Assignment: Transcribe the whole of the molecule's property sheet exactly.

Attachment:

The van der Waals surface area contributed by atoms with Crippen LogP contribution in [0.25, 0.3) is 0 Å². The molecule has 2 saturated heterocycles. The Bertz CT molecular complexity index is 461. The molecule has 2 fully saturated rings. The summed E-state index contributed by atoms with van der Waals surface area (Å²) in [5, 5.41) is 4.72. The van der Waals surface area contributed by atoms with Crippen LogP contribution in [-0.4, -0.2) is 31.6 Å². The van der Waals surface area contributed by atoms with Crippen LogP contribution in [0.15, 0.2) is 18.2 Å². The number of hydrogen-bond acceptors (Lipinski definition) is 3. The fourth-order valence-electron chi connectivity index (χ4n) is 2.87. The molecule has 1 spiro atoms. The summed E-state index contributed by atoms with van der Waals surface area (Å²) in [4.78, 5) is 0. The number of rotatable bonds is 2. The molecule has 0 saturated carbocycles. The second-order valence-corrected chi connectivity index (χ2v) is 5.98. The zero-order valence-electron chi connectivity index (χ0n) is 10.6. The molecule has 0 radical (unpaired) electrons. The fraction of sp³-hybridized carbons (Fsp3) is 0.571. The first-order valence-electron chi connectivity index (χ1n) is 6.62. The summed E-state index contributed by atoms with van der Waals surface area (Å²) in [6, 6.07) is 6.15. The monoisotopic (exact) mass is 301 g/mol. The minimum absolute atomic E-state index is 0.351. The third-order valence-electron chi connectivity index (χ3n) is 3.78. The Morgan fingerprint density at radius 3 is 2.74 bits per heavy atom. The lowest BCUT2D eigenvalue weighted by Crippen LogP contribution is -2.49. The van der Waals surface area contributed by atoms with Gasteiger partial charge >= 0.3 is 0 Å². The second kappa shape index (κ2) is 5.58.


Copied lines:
The van der Waals surface area contributed by atoms with Crippen LogP contribution in [0.25, 0.3) is 0 Å². The molecule has 2 saturated heterocycles. The Bertz CT molecular complexity index is 461. The molecule has 2 fully saturated rings. The summed E-state index contributed by atoms with van der Waals surface area (Å²) in [5, 5.41) is 4.72. The van der Waals surface area contributed by atoms with Crippen LogP contribution in [-0.4, -0.2) is 31.6 Å². The van der Waals surface area contributed by atoms with Crippen LogP contribution in [0.15, 0.2) is 18.2 Å². The number of hydrogen-bond acceptors (Lipinski definition) is 3. The fourth-order valence-electron chi connectivity index (χ4n) is 2.87. The molecule has 1 spiro atoms. The summed E-state index contributed by atoms with van der Waals surface area (Å²) in [4.78, 5) is 0. The number of rotatable bonds is 2. The molecule has 0 saturated carbocycles. The second-order valence-corrected chi connectivity index (χ2v) is 5.98. The zero-order valence-electron chi connectivity index (χ0n) is 10.6. The molecule has 0 radical (unpaired) electrons. The fraction of sp³-hybridized carbons (Fsp3) is 0.571. The first-order valence-electron chi connectivity index (χ1n) is 6.62. The summed E-state index contributed by atoms with van der Waals surface area (Å²) in [6, 6.07) is 6.15. The monoisotopic (exact) mass is 301 g/mol. The minimum absolute atomic E-state index is 0.351. The third-order valence-electron chi connectivity index (χ3n) is 3.78. The Morgan fingerprint density at radius 3 is 2.74 bits per heavy atom. The lowest BCUT2D eigenvalue weighted by Crippen LogP contribution is -2.49. The van der Waals surface area contributed by atoms with Gasteiger partial charge >= 0.3 is 0 Å². The second kappa shape index (κ2) is 5.58.